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Fresh, or rather not so fresh, from an all-nighter, a bushy-bearded Mr Trevathan was shown nodding off in the Auckland audition waiting room on Sunday night's 2013 debut of the television show.
His entertaining back-story footage showed him trundling around his family farm near Tarras on a tractor, with beer in hand, and telling the camera he had entered the cooking competition to ''represent the rural society''.
Most memorable in his preamble, was his comment: ''I like to cook meat, except for chicken. To me chicken's like a ladies' meat, so it's more of a vegetable.''
Standing before the trio of judges, he confessed he had only made it home from his night out in the big smoke at 7am that day, but his bender had netted him $14,000 at the casino, so it was worth the effort.
Clad in his Young Farmers shirt and pair of moleskins, with a laid-back, straight-talking attitude to match, he acknowledged presentation was not his strong point.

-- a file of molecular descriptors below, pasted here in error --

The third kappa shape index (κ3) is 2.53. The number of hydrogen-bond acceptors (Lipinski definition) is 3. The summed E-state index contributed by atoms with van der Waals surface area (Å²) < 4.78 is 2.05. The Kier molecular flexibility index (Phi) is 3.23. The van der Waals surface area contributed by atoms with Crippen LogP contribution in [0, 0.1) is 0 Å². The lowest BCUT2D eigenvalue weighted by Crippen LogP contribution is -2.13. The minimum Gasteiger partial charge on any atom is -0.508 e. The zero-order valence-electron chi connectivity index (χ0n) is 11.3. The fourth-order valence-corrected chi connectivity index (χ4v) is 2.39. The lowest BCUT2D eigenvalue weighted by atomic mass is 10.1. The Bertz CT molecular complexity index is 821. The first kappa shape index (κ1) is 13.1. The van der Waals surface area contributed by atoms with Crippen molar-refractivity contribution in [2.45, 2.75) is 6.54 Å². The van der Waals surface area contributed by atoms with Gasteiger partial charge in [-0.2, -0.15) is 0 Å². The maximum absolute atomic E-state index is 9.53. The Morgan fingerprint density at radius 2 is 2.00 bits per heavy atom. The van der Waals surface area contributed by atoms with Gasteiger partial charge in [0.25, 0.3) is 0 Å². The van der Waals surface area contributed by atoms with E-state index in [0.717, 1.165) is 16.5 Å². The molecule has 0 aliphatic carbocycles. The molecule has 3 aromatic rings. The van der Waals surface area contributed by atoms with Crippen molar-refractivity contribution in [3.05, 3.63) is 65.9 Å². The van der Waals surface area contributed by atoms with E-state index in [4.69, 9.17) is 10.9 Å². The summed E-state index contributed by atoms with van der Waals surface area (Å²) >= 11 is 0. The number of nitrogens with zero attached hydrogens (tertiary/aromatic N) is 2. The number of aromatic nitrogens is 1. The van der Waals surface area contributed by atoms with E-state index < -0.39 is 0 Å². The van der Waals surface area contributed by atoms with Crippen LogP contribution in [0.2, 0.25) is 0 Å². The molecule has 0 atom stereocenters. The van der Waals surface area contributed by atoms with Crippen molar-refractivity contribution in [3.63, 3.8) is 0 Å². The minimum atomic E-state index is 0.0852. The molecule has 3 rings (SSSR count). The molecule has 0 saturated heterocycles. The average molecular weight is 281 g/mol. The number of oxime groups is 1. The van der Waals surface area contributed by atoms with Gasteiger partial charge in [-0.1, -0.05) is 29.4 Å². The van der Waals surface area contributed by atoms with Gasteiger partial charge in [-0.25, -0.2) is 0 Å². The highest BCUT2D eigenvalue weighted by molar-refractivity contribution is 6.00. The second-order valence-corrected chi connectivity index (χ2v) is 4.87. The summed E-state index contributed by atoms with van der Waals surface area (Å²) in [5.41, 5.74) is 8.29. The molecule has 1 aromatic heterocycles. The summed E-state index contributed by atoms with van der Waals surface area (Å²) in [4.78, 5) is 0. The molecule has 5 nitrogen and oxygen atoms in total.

''I don't get a lot of appreciation from the dogs when I throw them a lump of meat each night.''
However, his venison backstrap - courtesy of a hunting trip in the Lindis Pass - with red currant jus, baby potatoes and stuffed mushrooms, was enough to impress the judging panel and earn praise from Ray McVinnie on the ''purity of the flavours'', putting him through to the next round.
''You better perform,'' McVinnie cautioned a beaming Mr Trevathan, who was among the top 24 contestants selected from more than 1000 hopefuls. Eight contestants will be eliminated during next Sunday's episode, but bound by a strict confidentiality agreement, Mr Trevathan cannot reveal how far he progresses on the show - filmed over three months last year.
However, he said yesterday he was ''happy enough'' with the way he was portrayed on the show, which he had watched at the Luggate Pub with a group of mates.
''I think people perceived me the way I expected.''
Since the episode aired he had been inundated with phone calls, emails, texts and Facebook messages, from friends and strangers, he said.